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Buzzz... Everywhere you look author J. Patrick Black's book Ninth City Burning is creating quite the buzz, and we're fortunate to have him as today's guest author.
J. Patrick's publisher Penguin Random House is giving away three copies of Ninth City Burning to book club readers. Email: firstname.lastname@example.org (Please be sure to include your preferred shipping address, in case you are a winner.)
You're on Mr. Black. Thanks for visiting the book club...
For me, one of the signs that I'm reading a really great story is that I find myself imagining the inner lives of the supporting characters. We all know them--the Ron Weasleys and Samwise Gamgees, the buddies and confidantes, the geeky tryhards and sometime rivals, who get to look on admiringly as the hero or heroine saves the day. For whatever reason (and I'm sure a good psychoanalyst would have a lot to say about it), I tend to identify with these folks, often more deeply than the protagonist whose story they're caught up in; their peripheral triumphs thrill me in a way the more necessary world-saving never does, and when they're treated poorly--either by the story's central character or its author--my indignation knows no bounds.
When I see a character being styled as an accessory, a mere literary device, thrown in just to be captured or killed off so that someone more important can have the proper motivation to get into the action, to embark on that all-important rescue mission or quest for revenge, I become irrationally righteous on their behalf. Why can't your average Jane or Joe have as much emotional complexity as their narratively central best bud? In the same way, it's uniquely satisfying to meet someone who isn't the story's star but still plainly has a lot going on upstairs. It doesn't need to be some intense drama or tortured past (there ought to be a few people whose parents the evil overlord DIDN'T kill, after all); sometimes all it takes is an unexpected comment--a flash of insight or snark--or an unusual approach to the usual supporting character activities to reveal that, yes, here is a person with their own unique thoughts, feelings, motivations.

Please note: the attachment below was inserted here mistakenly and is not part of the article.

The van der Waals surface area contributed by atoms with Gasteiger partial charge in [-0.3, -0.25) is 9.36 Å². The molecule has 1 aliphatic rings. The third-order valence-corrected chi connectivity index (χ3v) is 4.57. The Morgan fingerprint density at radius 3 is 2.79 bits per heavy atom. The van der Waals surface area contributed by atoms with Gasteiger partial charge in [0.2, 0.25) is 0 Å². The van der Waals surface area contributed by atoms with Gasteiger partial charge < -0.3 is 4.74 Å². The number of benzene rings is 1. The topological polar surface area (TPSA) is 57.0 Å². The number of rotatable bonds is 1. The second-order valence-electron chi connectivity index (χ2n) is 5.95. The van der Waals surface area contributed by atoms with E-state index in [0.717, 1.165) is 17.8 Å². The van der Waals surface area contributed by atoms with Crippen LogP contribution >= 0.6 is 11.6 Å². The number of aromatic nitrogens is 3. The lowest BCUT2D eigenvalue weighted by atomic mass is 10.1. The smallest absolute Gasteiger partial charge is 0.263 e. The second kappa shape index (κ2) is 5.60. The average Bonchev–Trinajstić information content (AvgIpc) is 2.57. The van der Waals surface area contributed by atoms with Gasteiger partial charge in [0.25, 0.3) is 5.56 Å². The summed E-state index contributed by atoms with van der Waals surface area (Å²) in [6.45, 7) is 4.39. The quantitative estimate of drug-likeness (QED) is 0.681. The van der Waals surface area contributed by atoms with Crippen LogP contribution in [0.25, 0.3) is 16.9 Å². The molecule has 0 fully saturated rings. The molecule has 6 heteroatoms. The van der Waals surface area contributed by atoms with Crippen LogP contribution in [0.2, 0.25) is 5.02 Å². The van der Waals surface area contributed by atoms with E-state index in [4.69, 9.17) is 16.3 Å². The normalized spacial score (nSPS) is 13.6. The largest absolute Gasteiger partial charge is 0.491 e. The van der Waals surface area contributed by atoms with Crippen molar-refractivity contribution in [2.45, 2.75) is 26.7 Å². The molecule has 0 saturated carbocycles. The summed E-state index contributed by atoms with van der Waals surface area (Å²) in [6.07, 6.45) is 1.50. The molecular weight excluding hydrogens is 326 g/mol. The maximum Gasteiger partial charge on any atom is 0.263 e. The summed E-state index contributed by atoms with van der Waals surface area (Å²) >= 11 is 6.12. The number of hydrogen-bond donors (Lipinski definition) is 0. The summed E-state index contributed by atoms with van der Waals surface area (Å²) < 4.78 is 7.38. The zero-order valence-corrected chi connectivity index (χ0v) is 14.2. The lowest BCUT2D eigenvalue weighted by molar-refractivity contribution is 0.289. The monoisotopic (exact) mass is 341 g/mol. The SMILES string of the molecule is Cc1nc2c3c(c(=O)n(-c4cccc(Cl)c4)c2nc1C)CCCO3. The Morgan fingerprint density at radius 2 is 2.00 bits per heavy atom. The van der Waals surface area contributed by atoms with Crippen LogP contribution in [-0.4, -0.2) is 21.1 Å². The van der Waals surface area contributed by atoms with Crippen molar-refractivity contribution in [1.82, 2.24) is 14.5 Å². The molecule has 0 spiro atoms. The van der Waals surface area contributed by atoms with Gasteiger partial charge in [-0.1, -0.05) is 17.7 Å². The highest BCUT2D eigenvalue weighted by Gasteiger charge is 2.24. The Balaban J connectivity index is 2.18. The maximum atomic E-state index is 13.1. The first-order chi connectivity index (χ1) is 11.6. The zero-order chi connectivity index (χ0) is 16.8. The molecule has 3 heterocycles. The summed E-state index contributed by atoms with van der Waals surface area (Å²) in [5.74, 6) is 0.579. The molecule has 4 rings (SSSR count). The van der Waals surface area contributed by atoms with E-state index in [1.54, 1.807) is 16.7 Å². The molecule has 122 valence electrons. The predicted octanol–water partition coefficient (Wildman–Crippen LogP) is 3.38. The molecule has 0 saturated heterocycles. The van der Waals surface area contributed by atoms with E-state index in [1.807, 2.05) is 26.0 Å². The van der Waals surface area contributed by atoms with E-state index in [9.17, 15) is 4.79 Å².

Maybe they aren't the ones driving the plot, but they don't serve it either. Maybe they'll show up for only a single scene or chapter, but in that scene or chapter they'll behave like someone who has a story of their own. Maybe they WILL be kidnapped or horribly exploded, and it will matter that much more because they have lives and minds of their own. Maybe they play a small part in this story, but that's fine, because this isn't the ONLY story. That's when a book really starts to live for me: when I discover it's populated with characters who don't disappear when they leave the stage--because they've just stepped into my imagination.
--J. Patrick Black
Email: email@example.com to be entered in the drawing to win a copy of Ninth City Burning.
Thanks for reading with me. It's so good to read with friends.
AUTHORBUZZ: EASY FOR KEEPS: A Boudreaux Novella (Fiction) by Kristen Proby
Part of my Boudreaux Series, my new novella features Adam, a womanizing bar owner and Sarah, a single mom and social worker. Sparks fly between these two fiercely independent characters from page one. Returning to New Orleans and the characters of the Boudreaux Series is always a treat for me. The city is rich in history and flavor, making it the perfect setting for any love story.
Go to: http://authorbuzz.com/dearreader click on EASY FOR KEEPS to find out more about the book and the author, Kristen Proby. Send her an email, she'd love to hear from you.